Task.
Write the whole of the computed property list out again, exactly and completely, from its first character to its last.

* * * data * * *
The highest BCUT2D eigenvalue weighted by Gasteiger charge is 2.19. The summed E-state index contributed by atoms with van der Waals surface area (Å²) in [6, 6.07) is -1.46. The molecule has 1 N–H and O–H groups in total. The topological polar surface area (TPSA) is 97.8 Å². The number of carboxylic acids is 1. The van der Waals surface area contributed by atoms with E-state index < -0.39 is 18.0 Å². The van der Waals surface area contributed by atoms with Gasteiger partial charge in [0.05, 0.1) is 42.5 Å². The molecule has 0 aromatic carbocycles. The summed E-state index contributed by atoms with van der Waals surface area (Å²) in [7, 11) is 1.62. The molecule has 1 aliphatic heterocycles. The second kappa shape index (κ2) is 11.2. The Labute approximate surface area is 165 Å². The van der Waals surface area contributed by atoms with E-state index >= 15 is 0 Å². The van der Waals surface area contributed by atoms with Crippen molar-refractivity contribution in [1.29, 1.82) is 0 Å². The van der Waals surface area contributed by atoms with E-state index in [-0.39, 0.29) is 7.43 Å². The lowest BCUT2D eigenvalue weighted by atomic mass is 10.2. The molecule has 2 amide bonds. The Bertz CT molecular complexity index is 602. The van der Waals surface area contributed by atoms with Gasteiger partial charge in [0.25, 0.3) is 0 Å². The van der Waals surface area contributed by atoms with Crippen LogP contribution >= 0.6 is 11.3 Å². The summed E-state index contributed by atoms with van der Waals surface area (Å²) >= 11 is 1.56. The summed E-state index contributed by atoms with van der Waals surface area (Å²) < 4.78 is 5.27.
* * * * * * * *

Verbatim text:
The highest BCUT2D eigenvalue weighted by Gasteiger charge is 2.19. The summed E-state index contributed by atoms with van der Waals surface area (Å²) in [6, 6.07) is -1.46. The molecule has 1 N–H and O–H groups in total. The topological polar surface area (TPSA) is 97.8 Å². The number of carboxylic acids is 1. The van der Waals surface area contributed by atoms with E-state index < -0.39 is 18.0 Å². The van der Waals surface area contributed by atoms with Gasteiger partial charge in [0.05, 0.1) is 42.5 Å². The molecule has 0 aromatic carbocycles. The summed E-state index contributed by atoms with van der Waals surface area (Å²) in [7, 11) is 1.62. The molecule has 1 aliphatic heterocycles. The second kappa shape index (κ2) is 11.2. The Labute approximate surface area is 165 Å². The van der Waals surface area contributed by atoms with E-state index >= 15 is 0 Å². The van der Waals surface area contributed by atoms with Crippen molar-refractivity contribution in [1.29, 1.82) is 0 Å². The van der Waals surface area contributed by atoms with E-state index in [-0.39, 0.29) is 7.43 Å². The lowest BCUT2D eigenvalue weighted by atomic mass is 10.2. The molecule has 2 amide bonds. The Bertz CT molecular complexity index is 602. The van der Waals surface area contributed by atoms with Gasteiger partial charge in [0.25, 0.3) is 0 Å². The van der Waals surface area contributed by atoms with Crippen LogP contribution >= 0.6 is 11.3 Å². The summed E-state index contributed by atoms with van der Waals surface area (Å²) >= 11 is 1.56. The summed E-state index contributed by atoms with van der Waals surface area (Å²) < 4.78 is 5.27.